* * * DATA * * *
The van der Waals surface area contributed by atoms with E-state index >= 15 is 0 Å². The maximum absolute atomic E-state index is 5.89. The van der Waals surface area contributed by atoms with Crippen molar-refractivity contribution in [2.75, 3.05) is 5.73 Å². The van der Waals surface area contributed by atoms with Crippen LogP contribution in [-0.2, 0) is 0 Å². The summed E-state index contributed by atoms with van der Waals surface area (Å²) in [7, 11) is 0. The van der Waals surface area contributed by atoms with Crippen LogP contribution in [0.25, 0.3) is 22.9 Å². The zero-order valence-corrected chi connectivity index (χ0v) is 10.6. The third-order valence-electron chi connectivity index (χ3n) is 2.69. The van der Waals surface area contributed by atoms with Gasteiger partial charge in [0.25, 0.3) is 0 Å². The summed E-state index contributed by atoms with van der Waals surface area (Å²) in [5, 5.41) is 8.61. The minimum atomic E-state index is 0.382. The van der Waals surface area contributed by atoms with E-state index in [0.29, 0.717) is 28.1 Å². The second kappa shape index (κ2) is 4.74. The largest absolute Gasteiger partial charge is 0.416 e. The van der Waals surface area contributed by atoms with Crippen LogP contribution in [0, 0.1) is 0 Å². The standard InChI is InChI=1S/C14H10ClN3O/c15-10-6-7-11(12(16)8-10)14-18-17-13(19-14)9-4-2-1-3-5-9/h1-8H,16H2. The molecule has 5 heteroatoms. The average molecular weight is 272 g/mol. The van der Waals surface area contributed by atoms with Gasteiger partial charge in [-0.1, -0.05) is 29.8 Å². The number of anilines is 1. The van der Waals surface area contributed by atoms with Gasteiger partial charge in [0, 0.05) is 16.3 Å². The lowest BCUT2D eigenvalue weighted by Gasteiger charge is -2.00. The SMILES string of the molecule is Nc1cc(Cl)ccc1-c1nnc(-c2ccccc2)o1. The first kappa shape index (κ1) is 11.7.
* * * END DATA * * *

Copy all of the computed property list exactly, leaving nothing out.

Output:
The van der Waals surface area contributed by atoms with E-state index >= 15 is 0 Å². The maximum absolute atomic E-state index is 5.89. The van der Waals surface area contributed by atoms with Crippen molar-refractivity contribution in [2.75, 3.05) is 5.73 Å². The van der Waals surface area contributed by atoms with Crippen LogP contribution in [-0.2, 0) is 0 Å². The summed E-state index contributed by atoms with van der Waals surface area (Å²) in [7, 11) is 0. The van der Waals surface area contributed by atoms with Crippen LogP contribution in [0.25, 0.3) is 22.9 Å². The zero-order valence-corrected chi connectivity index (χ0v) is 10.6. The third-order valence-electron chi connectivity index (χ3n) is 2.69. The van der Waals surface area contributed by atoms with Gasteiger partial charge in [0.25, 0.3) is 0 Å². The summed E-state index contributed by atoms with van der Waals surface area (Å²) in [5, 5.41) is 8.61. The minimum atomic E-state index is 0.382. The van der Waals surface area contributed by atoms with E-state index in [0.29, 0.717) is 28.1 Å². The second kappa shape index (κ2) is 4.74. The largest absolute Gasteiger partial charge is 0.416 e. The van der Waals surface area contributed by atoms with Crippen LogP contribution in [0, 0.1) is 0 Å². The standard InChI is InChI=1S/C14H10ClN3O/c15-10-6-7-11(12(16)8-10)14-18-17-13(19-14)9-4-2-1-3-5-9/h1-8H,16H2. The molecule has 5 heteroatoms. The average molecular weight is 272 g/mol. The van der Waals surface area contributed by atoms with Gasteiger partial charge in [-0.1, -0.05) is 29.8 Å². The number of anilines is 1. The van der Waals surface area contributed by atoms with Gasteiger partial charge in [0, 0.05) is 16.3 Å². The lowest BCUT2D eigenvalue weighted by Gasteiger charge is -2.00. The SMILES string of the molecule is Nc1cc(Cl)ccc1-c1nnc(-c2ccccc2)o1. The first kappa shape index (κ1) is 11.7.